A split phase motor is a motor with two separate sets of windings, and a means to switch between them.
An electric motor produces 100% torque at 0 RPM, and this is also when the motor draws the most power. In order for a motor to start turning when it is connected to a load, it needs a "kick". This comes from a set of windings called the starter windings. They are designed to draw a large amount of current through the motor, and also from a capacitor, to get the motor running. As soon as the motor reaches a set RPM, a set of swinging weights swing open due to the centripetal force, and activate a set of mechanical contacts that disconnects the starter windings, and switches over to the run windings. The "run" windings are designed to draw less current, and provide less torque, but can run at a 100% duty cycle without overheating.
You often find split phase motors on compressors, or really in any application where there is a large load that needs to get a kick to start.
Split phase motors are easy to identify at a glance because they usually have a capacitor housing right on the motor itself.
A little more from wikipedia:
There are five basic types of competing small induction motor: single-phase capacitor-start, capacitor-run, split-phase and shaded-pole types, and small polyphase induction motors.
A single-phase induction motor requires separate starting circuitry to provide a rotated field to the motor. The normal running windings within such a single-phase motor can cause the rotor to turn in either direction, so the starting circuit determines the operating direction.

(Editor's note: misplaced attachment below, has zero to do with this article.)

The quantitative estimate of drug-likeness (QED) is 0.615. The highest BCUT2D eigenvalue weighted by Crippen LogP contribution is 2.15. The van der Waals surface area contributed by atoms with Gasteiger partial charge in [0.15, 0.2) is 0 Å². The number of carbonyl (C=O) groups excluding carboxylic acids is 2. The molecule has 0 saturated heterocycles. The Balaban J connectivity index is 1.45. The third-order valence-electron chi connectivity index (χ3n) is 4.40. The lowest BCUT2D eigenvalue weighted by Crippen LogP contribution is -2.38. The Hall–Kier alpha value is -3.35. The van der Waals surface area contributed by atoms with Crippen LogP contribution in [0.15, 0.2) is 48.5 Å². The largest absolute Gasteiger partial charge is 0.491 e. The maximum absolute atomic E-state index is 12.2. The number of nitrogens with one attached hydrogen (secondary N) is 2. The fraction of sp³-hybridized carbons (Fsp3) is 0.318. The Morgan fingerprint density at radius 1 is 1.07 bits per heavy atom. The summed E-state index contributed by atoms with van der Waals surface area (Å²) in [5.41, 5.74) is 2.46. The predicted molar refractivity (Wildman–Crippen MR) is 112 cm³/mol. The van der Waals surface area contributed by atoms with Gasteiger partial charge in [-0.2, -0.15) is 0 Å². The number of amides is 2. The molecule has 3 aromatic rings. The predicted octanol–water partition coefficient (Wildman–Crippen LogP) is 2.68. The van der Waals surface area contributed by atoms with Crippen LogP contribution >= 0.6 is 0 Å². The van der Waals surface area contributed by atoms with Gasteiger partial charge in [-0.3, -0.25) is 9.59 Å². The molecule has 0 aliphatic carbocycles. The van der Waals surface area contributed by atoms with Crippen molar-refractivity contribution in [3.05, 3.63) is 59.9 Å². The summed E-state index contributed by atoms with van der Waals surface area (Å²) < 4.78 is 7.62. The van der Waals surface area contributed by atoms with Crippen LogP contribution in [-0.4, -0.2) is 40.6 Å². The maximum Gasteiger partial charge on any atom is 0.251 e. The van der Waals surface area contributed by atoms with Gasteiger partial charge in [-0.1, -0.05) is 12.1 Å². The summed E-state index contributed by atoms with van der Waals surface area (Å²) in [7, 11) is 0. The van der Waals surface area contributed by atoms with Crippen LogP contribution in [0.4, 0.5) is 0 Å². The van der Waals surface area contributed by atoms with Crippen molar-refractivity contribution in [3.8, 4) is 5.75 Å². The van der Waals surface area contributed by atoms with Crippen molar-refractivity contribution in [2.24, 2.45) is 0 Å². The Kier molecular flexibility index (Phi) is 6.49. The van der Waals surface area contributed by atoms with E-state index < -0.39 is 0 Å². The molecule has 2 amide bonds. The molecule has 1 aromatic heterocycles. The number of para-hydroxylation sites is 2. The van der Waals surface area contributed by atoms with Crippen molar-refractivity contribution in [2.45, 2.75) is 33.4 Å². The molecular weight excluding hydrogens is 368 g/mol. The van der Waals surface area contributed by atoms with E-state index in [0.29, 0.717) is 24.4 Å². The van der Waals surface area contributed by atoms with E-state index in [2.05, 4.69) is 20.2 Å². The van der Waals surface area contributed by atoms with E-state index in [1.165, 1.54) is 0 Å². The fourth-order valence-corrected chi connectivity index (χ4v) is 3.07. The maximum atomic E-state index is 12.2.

In certain smaller single-phase motors, starting is done by mean of a shaded pole with a copper wire turn around part of the pole. The current induced in this turn lags behind the supply current, creating a delayed magnetic field around the shaded part of the pole face. This imparts sufficient rotational field energy to start the motor. These motors are typically used in applications such as desk fans and record players, as the required starting torque is low, and the low efficiency is tolerable relative to the reduced cost of the motor and starting method compared to other AC motor designs.
Larger single phase motors have a second stator winding fed with out-of-phase current; such currents may be created by feeding the winding through a capacitor or having it have different values of inductance and resistance from the main winding. In some designs, the second winding is disconnected once the motor is up to speed, usually either by a centrifugal switch acting on weights on the motor shaft or a thermistor which heats up and increases its resistance, reducing the current through the second winding to an insignificant level. Other designs keep the second winding on when running, improving torque.
Self-starting polyphase induction motors produce torque even at standstill. Available cage induction motor starting methods include direct-on-line starting, reduced-voltage reactor or auto-transformer starting, star-delta starting or, increasingly, new solid-state soft assemblies and, of course, VFDs.
Polyphase motors have rotor bars shaped to give different speed-torque characteristics. The current distribution within the rotor bars varies depending on the frequency of the induced current. At standstill, the rotor current is the same frequency as the stator current, and tends to travel at the outermost parts of the cage rotor bars (by skin effect). The different bar shapes can give usefully different speed-torque characteristics as well as some control over the inrush current at startup.
In wound rotor motors, rotor circuit connection through slip rings to external resistances allows change of speed-torque characteristics for acceleration control and speed control purposes.